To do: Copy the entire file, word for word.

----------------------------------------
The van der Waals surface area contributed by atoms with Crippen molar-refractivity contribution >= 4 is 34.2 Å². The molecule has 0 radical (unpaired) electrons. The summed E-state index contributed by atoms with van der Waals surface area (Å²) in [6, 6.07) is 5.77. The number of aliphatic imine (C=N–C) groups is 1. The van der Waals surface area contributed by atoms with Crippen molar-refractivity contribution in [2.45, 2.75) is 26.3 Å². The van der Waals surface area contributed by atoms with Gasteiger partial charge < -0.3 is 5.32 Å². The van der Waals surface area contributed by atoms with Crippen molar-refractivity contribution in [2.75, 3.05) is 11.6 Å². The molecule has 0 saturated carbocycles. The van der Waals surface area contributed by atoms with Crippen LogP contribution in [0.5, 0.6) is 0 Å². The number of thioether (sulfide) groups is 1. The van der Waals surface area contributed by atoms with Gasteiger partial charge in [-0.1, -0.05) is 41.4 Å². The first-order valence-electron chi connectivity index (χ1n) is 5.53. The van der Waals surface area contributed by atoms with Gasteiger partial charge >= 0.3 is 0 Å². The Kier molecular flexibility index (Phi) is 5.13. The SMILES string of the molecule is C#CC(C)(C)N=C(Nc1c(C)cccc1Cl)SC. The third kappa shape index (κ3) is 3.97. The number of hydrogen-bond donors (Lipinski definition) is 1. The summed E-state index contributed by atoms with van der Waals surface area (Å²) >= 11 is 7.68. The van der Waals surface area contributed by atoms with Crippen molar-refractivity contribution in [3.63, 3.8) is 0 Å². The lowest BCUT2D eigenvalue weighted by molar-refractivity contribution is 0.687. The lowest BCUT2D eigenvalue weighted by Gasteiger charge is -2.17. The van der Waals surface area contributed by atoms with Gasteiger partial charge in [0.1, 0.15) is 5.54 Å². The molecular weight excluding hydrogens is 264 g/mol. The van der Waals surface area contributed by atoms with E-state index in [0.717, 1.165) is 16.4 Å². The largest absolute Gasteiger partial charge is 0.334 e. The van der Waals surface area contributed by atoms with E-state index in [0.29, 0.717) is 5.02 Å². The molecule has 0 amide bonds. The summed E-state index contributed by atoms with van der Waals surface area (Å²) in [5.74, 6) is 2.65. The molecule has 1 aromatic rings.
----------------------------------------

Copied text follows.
The van der Waals surface area contributed by atoms with Crippen molar-refractivity contribution >= 4 is 34.2 Å². The molecule has 0 radical (unpaired) electrons. The summed E-state index contributed by atoms with van der Waals surface area (Å²) in [6, 6.07) is 5.77. The number of aliphatic imine (C=N–C) groups is 1. The van der Waals surface area contributed by atoms with Crippen molar-refractivity contribution in [2.45, 2.75) is 26.3 Å². The van der Waals surface area contributed by atoms with Gasteiger partial charge < -0.3 is 5.32 Å². The van der Waals surface area contributed by atoms with Crippen molar-refractivity contribution in [2.75, 3.05) is 11.6 Å². The molecule has 0 saturated carbocycles. The van der Waals surface area contributed by atoms with Crippen LogP contribution in [0.5, 0.6) is 0 Å². The number of thioether (sulfide) groups is 1. The van der Waals surface area contributed by atoms with Gasteiger partial charge in [-0.1, -0.05) is 41.4 Å². The first-order valence-electron chi connectivity index (χ1n) is 5.53. The van der Waals surface area contributed by atoms with Gasteiger partial charge >= 0.3 is 0 Å². The Kier molecular flexibility index (Phi) is 5.13. The SMILES string of the molecule is C#CC(C)(C)N=C(Nc1c(C)cccc1Cl)SC. The third kappa shape index (κ3) is 3.97. The number of hydrogen-bond donors (Lipinski definition) is 1. The summed E-state index contributed by atoms with van der Waals surface area (Å²) >= 11 is 7.68. The van der Waals surface area contributed by atoms with Crippen molar-refractivity contribution in [3.63, 3.8) is 0 Å². The lowest BCUT2D eigenvalue weighted by molar-refractivity contribution is 0.687. The lowest BCUT2D eigenvalue weighted by Gasteiger charge is -2.17. The van der Waals surface area contributed by atoms with Gasteiger partial charge in [0.1, 0.15) is 5.54 Å². The molecular weight excluding hydrogens is 264 g/mol. The van der Waals surface area contributed by atoms with E-state index in [0.717, 1.165) is 16.4 Å². The largest absolute Gasteiger partial charge is 0.334 e. The van der Waals surface area contributed by atoms with E-state index in [0.29, 0.717) is 5.02 Å². The molecule has 0 amide bonds. The summed E-state index contributed by atoms with van der Waals surface area (Å²) in [5.74, 6) is 2.65. The molecule has 1 aromatic rings.